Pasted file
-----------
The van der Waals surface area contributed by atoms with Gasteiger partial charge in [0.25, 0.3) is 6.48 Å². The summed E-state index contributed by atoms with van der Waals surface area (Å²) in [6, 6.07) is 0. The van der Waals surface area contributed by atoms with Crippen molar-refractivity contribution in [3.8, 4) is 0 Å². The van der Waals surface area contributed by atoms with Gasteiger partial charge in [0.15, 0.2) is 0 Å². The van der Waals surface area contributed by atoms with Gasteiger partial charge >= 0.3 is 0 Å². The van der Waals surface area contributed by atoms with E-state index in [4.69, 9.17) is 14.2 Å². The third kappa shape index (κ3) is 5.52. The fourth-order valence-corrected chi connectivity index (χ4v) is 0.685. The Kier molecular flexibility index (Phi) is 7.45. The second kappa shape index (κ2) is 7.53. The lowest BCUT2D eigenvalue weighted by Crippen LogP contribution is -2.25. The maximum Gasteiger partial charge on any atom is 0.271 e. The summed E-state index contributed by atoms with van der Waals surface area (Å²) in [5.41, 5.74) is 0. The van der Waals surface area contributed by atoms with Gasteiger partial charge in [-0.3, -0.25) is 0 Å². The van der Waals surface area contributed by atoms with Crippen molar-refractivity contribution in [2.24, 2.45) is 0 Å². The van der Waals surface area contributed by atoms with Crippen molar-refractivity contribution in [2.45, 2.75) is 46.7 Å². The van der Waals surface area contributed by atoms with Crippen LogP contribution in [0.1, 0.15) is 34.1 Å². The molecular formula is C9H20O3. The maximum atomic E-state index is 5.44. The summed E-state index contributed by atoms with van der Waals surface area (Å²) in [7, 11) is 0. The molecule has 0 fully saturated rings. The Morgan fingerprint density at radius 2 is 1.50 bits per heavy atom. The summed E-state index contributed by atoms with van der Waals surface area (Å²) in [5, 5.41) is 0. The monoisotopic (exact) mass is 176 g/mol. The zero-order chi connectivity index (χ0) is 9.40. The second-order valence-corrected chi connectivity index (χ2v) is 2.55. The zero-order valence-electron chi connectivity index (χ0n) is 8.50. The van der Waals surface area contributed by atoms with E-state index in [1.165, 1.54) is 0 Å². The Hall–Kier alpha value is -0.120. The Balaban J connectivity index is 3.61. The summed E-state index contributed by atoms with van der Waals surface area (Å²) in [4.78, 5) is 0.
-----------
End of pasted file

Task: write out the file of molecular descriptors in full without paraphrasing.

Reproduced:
The van der Waals surface area contributed by atoms with Gasteiger partial charge in [0.25, 0.3) is 6.48 Å². The summed E-state index contributed by atoms with van der Waals surface area (Å²) in [6, 6.07) is 0. The van der Waals surface area contributed by atoms with Crippen molar-refractivity contribution in [3.8, 4) is 0 Å². The van der Waals surface area contributed by atoms with Gasteiger partial charge in [0.15, 0.2) is 0 Å². The van der Waals surface area contributed by atoms with Gasteiger partial charge >= 0.3 is 0 Å². The van der Waals surface area contributed by atoms with E-state index in [4.69, 9.17) is 14.2 Å². The third kappa shape index (κ3) is 5.52. The fourth-order valence-corrected chi connectivity index (χ4v) is 0.685. The Kier molecular flexibility index (Phi) is 7.45. The second kappa shape index (κ2) is 7.53. The lowest BCUT2D eigenvalue weighted by Crippen LogP contribution is -2.25. The maximum Gasteiger partial charge on any atom is 0.271 e. The summed E-state index contributed by atoms with van der Waals surface area (Å²) in [5.41, 5.74) is 0. The van der Waals surface area contributed by atoms with Gasteiger partial charge in [-0.3, -0.25) is 0 Å². The van der Waals surface area contributed by atoms with Crippen molar-refractivity contribution in [2.24, 2.45) is 0 Å². The van der Waals surface area contributed by atoms with Crippen molar-refractivity contribution in [2.45, 2.75) is 46.7 Å². The van der Waals surface area contributed by atoms with Crippen LogP contribution in [0.1, 0.15) is 34.1 Å². The molecular formula is C9H20O3. The maximum atomic E-state index is 5.44. The summed E-state index contributed by atoms with van der Waals surface area (Å²) in [7, 11) is 0. The molecule has 0 fully saturated rings. The Morgan fingerprint density at radius 2 is 1.50 bits per heavy atom. The summed E-state index contributed by atoms with van der Waals surface area (Å²) in [5, 5.41) is 0. The monoisotopic (exact) mass is 176 g/mol. The zero-order chi connectivity index (χ0) is 9.40. The second-order valence-corrected chi connectivity index (χ2v) is 2.55. The zero-order valence-electron chi connectivity index (χ0n) is 8.50. The van der Waals surface area contributed by atoms with E-state index in [1.165, 1.54) is 0 Å². The Hall–Kier alpha value is -0.120. The Balaban J connectivity index is 3.61. The summed E-state index contributed by atoms with van der Waals surface area (Å²) in [4.78, 5) is 0.